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Lena’s Tradition “Lena no dento”

Frequent asked questions

What is my Kimono size?

Wearing a Kimono in a traditional way for women:
– The length must be equal to your height +/- 10 cm., That is, if you are 170cm you will be lucky with a kimono from 160cm to 180cm long.
-Yukata length can be looser, even -20 cm from your height. Si mesures 170cm podràs mirar una yukata de 150cm, encara que no podràs fer el plec en el maluc.
– Nowadays more and more Japanese women find that vintage kimonos are very short, so they choose not to make ohashori (the characteristic fold at the hip) in this way they can choose pieces considered short.
– You have to look at the width of your hip. The kimonos should be cylindrical, so the widest part of your body (usually the hip, if it is the waist or chest you should measure this) should correspond to the value of the width of this piece. If it is about + 5 cm apart you can still put it well without problems, however if it is narrow the bottom can be left open.
Wearing a Kimono in a traditional way for men:
– The length should be equal to the distance from the neck to the ankles +/- 3 cm, that is, if from the base of your neck where you have the ankles measures 150cm, the length of the kimono should be approximately.
– If you wear traditional shoes it can be a little longer and if it is a little short it is not a problem either. You have to look at the width of your hip.
– Kimonos should be cylindrical, so the widest part of your body (usually the hip, if it is the waist or chest you should measure this) should correspond to the width of the piece you want.
– It is always said that the man’s kimono should be a little loose on the belly, so it’s good to add 5 cm.
Using a Kimono freely:
Here is the taste of each one, as long as you want and with the widths you like.

What types of kimonos do we have for women?

Each occasion requires a specific type of kimono and likewise each kimono is worn for a specific occasion. In the same way, not everyone uses the same accessories or the same shells.

Yukata: Kimono made of cotton or linen essentially for summer or to be at home. It is designed for very casual occasions. He dresses in the Hanhaba Obi (the half-wide one), and Geta (the wooden shoes). It has no lining.

Tsumugi: Thick kimono made with the technique of Ikat weaving, are colored threads that are woven to form a pattern. Obis can be Hanhaba, Nagoya, Natsu, Hitoe or Chuuya. Zori is usually used but if it is summer you can wear Geta shoes. It has lining, usually cotton.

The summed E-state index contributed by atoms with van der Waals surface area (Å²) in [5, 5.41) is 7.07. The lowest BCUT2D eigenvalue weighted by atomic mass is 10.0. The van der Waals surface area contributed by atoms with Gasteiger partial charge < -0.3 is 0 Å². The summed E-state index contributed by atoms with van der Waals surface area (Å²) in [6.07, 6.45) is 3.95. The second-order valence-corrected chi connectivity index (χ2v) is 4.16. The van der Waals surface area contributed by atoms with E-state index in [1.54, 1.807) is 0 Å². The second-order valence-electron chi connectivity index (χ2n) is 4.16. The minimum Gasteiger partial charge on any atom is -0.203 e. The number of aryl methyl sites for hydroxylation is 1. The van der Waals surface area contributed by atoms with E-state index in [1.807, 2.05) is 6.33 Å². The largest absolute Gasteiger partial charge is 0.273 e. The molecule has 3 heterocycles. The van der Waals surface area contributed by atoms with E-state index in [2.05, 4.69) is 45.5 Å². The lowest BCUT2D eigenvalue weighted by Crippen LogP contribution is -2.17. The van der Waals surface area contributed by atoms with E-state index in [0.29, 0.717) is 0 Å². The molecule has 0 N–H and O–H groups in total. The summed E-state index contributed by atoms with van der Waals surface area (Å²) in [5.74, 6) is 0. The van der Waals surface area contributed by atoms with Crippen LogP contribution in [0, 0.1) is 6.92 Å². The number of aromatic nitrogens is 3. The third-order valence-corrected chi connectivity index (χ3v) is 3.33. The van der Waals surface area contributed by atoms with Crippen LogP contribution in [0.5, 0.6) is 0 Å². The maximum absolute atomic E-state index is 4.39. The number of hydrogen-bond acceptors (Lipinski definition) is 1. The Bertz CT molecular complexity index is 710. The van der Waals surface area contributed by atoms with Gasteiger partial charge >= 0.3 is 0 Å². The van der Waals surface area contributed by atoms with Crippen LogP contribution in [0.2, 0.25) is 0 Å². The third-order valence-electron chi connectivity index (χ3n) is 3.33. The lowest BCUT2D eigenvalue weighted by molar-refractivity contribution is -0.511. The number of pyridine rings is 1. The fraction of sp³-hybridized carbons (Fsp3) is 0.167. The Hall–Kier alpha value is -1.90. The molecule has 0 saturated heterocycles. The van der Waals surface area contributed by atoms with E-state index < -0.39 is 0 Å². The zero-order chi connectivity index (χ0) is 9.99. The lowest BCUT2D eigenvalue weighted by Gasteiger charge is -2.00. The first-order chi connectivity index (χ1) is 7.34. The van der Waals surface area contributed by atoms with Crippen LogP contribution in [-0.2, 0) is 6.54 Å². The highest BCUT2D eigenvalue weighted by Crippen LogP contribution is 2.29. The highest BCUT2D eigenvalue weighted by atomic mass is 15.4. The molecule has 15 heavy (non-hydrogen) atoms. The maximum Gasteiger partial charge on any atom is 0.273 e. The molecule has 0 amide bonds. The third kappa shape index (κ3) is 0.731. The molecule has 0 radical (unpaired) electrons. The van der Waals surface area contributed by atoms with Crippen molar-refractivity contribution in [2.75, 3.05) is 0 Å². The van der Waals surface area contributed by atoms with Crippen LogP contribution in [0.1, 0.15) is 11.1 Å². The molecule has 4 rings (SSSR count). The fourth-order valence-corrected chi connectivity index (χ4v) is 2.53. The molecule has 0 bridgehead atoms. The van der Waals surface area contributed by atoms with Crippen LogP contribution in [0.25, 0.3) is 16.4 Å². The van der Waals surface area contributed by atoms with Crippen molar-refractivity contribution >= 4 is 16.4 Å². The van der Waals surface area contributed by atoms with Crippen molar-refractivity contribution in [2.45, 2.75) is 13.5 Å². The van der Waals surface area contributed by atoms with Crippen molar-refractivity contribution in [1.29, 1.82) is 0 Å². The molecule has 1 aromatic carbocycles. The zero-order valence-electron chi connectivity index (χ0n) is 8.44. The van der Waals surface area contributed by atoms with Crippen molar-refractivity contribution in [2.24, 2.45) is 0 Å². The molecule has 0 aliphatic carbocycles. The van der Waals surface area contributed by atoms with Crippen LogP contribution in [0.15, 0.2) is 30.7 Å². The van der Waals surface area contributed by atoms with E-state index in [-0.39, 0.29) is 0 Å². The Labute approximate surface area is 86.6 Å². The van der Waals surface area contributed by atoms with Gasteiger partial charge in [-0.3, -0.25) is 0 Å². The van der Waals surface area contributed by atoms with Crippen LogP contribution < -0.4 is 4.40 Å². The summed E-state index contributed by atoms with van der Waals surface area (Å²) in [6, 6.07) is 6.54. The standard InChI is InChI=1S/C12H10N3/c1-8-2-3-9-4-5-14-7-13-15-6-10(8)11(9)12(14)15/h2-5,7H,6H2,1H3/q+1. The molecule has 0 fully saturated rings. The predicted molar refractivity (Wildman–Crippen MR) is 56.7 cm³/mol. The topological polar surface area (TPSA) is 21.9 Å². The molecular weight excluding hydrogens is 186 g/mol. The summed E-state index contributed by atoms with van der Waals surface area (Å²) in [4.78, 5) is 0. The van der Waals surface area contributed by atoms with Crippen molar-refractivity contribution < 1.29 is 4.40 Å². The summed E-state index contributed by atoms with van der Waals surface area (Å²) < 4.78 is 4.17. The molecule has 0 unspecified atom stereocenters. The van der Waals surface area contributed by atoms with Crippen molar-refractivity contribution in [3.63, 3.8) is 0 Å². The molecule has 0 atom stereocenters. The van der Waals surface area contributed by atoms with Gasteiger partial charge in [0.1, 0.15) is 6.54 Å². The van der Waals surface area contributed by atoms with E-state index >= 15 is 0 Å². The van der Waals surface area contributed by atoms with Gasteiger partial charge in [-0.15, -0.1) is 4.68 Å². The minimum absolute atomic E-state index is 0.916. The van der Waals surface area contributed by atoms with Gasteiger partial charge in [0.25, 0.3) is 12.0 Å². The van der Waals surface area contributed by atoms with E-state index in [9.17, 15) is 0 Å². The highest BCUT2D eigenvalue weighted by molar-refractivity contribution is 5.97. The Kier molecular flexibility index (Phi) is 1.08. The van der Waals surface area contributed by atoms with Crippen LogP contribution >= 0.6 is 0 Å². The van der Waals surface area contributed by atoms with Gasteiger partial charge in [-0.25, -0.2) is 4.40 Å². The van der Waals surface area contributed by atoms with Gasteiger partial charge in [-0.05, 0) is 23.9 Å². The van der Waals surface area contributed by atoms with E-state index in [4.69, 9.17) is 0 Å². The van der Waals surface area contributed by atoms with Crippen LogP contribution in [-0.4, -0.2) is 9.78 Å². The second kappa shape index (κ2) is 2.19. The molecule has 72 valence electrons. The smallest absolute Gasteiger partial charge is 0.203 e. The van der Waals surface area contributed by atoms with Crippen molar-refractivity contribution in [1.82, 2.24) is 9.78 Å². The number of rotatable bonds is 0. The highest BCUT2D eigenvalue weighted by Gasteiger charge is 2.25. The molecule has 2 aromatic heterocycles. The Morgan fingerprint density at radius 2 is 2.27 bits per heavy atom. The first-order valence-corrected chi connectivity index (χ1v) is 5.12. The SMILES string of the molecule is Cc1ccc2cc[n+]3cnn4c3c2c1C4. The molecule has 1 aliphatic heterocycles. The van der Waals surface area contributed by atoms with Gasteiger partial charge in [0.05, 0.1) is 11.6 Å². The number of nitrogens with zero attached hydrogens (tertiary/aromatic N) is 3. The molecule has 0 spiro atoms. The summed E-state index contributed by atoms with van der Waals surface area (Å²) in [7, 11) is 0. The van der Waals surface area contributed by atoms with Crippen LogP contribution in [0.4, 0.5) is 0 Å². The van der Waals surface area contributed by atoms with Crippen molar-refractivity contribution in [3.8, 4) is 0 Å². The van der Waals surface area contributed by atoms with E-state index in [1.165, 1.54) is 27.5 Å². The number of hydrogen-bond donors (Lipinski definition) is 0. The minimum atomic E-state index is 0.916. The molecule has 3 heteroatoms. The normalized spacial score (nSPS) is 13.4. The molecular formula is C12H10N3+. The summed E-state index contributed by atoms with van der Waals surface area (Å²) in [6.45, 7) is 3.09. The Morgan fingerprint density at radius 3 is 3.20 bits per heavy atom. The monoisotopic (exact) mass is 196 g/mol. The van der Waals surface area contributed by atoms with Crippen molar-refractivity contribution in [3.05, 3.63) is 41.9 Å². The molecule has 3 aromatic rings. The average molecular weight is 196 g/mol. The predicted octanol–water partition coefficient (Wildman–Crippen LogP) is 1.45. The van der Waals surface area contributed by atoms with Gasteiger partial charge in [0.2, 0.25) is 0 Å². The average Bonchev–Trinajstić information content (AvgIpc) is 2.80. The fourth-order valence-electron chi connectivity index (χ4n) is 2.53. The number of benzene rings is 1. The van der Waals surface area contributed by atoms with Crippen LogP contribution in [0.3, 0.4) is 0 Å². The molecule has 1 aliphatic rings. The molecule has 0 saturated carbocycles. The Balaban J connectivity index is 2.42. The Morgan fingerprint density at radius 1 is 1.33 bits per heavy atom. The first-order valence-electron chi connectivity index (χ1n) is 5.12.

Sha: Kimono without lining and made of chiffon or transparent fabric designed for summer. By itself it doesn’t say much about what occasion it can be worn, it’s always a summer version of another type of Kimono. It also has its Obi type called Natsu (summer) which is less heavy.

Komon: The most common kimono, the one you find the most, if you see a kimono with a regular print all over the garment, lining and not very long sleeves will be a Komon. They have a daily use and even if you see it very decorated and beautiful, it is still a piece to go shopping, to the theater or to lunch. With this you can use almost any obi except the Mari Obi. This type of kimono can also be found in the Sha variety, which is unlined and made of gauze-type material, used essentially for summer. Footwear must be with Zori Tabi.

Tsukesage: Semi-formal kimono with a tone for the whole piece and decoration on the right sleeve and on the bottom, usually the designs do not go beyond the seams. A Maru Obi or Fukuro Obi should be worn for this kimono. It is usually used for weddings, graduations, tea ceremonies and other parties. You can also find it in Sha format for use in the summer. Footwear must be with Zori Tabi.

Houmongi: Formal kimono which is a top version of tsukesage. It has decoration on the sleeves and bottoms, but extends a little wider at the shoulders and sleeves even through the seams and at the back, to give a more harmonious design. Otherwise it has the same characteristics as the Tsukesage.

Tomesode:Kimono essentially of a single tone but that has a design in the low ones, together with Kamon (shields of the family) that can have up to five. It is one of the most formal after the Furisode (for weddings and very formal ceremonies). With these pieces it is necessary to use a Maru Obi or the Fukuro Obi. With this kimono there is also the requirement to wear Zoris as shoes and tabi (socks).

What kind of kimono do we have for men?

For men there are less variety ofkimonos the same as with accessories, but they have other pieces like hakamas.

Yukata: Kimono made of coton or linen essencialy for summer or beeing at home. It’s thought for very casual ocasions. It’s dressed with the Kaku Obi or the Heko Obi.

Kimono: Usualy done in very dark and somber colours, even though more bright you can see them de tonalitatsdone in more bright tones. The formality is dictated by the number of Kamon (crests) that the piece has.